A new lab-grown meat startup may have overcome a key barrier to making meat without slaughter
- A new lab-grown meat startup is taking on the industry's key hurdle by coming up with a way to make truly slaughter-free meat without relying on cow fetus blood (also known as fetal bovine serum).
- Called Meatable, the Dutch startup was born out of a partnership with Cambridge and uses proprietary stem cell technology to make faster, cheaper lab-grown meat.
- Meatable claims its technology eliminates the need to remove any tissue from an animal - a development that would make it the least invasive method for sourcing cells yet.
A handful of startups around the world are racing to make real meat in facilities that look more like breweries than farms.
In giant steel containers akin to brewer's vats, cells from pigs, cows, and chickens will be carefully monitored and multiplied. Then, they'll be formed into burgers, sausages, and meatballs - all without a single animal being slaughtered. At least, that's the vision.
Until now, lab-grown meat startups have faced a key barrier that's something of deal-breaker for the industry: the food for the cells comes from slaughtered cows. Called fetal bovine serum, or simply "serum," the liquid remains the standard means of coaxing animal cells to proliferate.
The founders of a new startup called Meatable think they've found a way around the serum problem.
Rather than relying on cells that can't grow without a serum-like food source, Meatable's founders use pluripotent stem cells, which possess the unique ability to turn into any type of cell - from muscle to fat - without serum. Other lab-grown meat startups have avoided using pluripotent stem cells because they are notoriously hard to control in a lab environment.
Yet the Meatable team claims they've developed the secret sauce to making them behave. It involves proprietary technology created in partnership with Roger Pedersen, a stem cell biologist and founder of the University of Cambridge's Stem Cell Institute, and Mark Kotter, a Cambridge neurosurgery clinician scientist.
"Serum is out the door for us. We don't need it in any way," Daan Luining, Meatable's chief technology officer, told Business Insider.
A team of heavy-hitters in medicine and meat
Luining previously worked as a research strategist for the nonprofit cell-based agriculture foundation New Harvest; Pedersen founded the first institute for stem cell science at the University of Cambridge; and Kotter founded Elpis Biomed, a British biotech startup that specializes in making cells for research.
"What I saw was too good to be real," Luining said of his first meeting with Kotter, when he demonstrated his approach to working with stem cells. "Then I saw that is was real."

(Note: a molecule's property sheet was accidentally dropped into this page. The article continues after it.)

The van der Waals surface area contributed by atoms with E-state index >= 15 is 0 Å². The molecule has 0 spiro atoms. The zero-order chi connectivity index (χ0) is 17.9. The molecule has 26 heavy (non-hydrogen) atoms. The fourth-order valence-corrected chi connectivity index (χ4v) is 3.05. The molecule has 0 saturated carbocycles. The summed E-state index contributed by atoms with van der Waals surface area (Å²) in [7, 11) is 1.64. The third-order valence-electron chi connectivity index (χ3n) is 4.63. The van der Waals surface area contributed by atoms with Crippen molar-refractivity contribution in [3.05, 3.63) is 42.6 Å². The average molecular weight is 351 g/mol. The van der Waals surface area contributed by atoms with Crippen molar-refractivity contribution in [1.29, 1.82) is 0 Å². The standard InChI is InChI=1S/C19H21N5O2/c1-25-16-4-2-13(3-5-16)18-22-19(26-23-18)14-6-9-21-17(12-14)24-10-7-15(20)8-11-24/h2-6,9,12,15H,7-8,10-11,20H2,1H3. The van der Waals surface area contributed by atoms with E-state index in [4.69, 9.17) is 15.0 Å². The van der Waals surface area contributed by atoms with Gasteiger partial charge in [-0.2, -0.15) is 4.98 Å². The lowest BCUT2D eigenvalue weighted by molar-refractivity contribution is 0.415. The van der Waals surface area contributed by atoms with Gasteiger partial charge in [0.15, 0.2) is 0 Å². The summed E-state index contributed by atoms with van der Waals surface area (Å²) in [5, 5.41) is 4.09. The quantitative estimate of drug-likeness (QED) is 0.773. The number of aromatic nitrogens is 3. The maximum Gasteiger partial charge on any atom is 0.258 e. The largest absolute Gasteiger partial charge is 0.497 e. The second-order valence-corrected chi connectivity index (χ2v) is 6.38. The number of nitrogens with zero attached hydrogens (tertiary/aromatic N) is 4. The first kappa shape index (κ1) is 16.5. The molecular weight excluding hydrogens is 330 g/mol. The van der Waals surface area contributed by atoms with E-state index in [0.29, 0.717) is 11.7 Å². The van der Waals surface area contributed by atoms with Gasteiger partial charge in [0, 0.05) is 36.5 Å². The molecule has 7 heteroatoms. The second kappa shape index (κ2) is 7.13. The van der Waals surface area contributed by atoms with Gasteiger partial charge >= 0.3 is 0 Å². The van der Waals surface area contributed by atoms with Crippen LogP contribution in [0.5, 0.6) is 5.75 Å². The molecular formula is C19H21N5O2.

The company has raised $3.5 million from three venture capital firms - BlueYard Capital, Atlantic Food Labs, and Backed VC - and several angel investors, including former Microsoft strategist Charlie Songhurst and Jörg Mohaupt, who founded global payment company and Stripe competitor Adyen.
Faster and cheaper slaughter-free meat?
Hollis Johnson/Business Insider
Meatable claims it avoids this procedure entirely by sourcing stem cells from animals' umbilical cords. This is the same process that people use to bank a baby's stem cells at birth. So-called "cord blood" is collected because the stem cells it contains can be used to treat a variety of disorders and conditions ranging from leukemia to sickle cell disease.
"This way, we don't harm the animals at all, and it's material that would otherwise get thrown away," Krijn De Nood, Meatable's CEO, told Business Insider.
The key to Meatable's approach isn't merely the way they source the cells. Instead, it's how the startup coaxes them into the right kind of cells - the cells that together makeup the kinds of tissues that people eat.
"When you have a stem cell, it doesn't know which program to run," Luining said. "Our technology turns on the right program at the right time."
For example, if Luining wanted a stem cell to turn into a fat cell or a muscle cell - two types of cells that are found in every meat product - he and his team could direct it to do so using their proprietary technique.
"You can think of it like running a muscle application or a fat application," Luining said.
Meatable plans to start with beef burgers and sausages and then expand to chicken and pork products. Luining said the technology will lend itself to scaling up to more complex products like steak within a few years.
Luining hopes to see those beef products in restaurants in four years. The startup will likely launch products first in the Netherlands, where he said the regulatory environment is more friendly to cell-based products.
"We're coming back to where it all started," said Luining.
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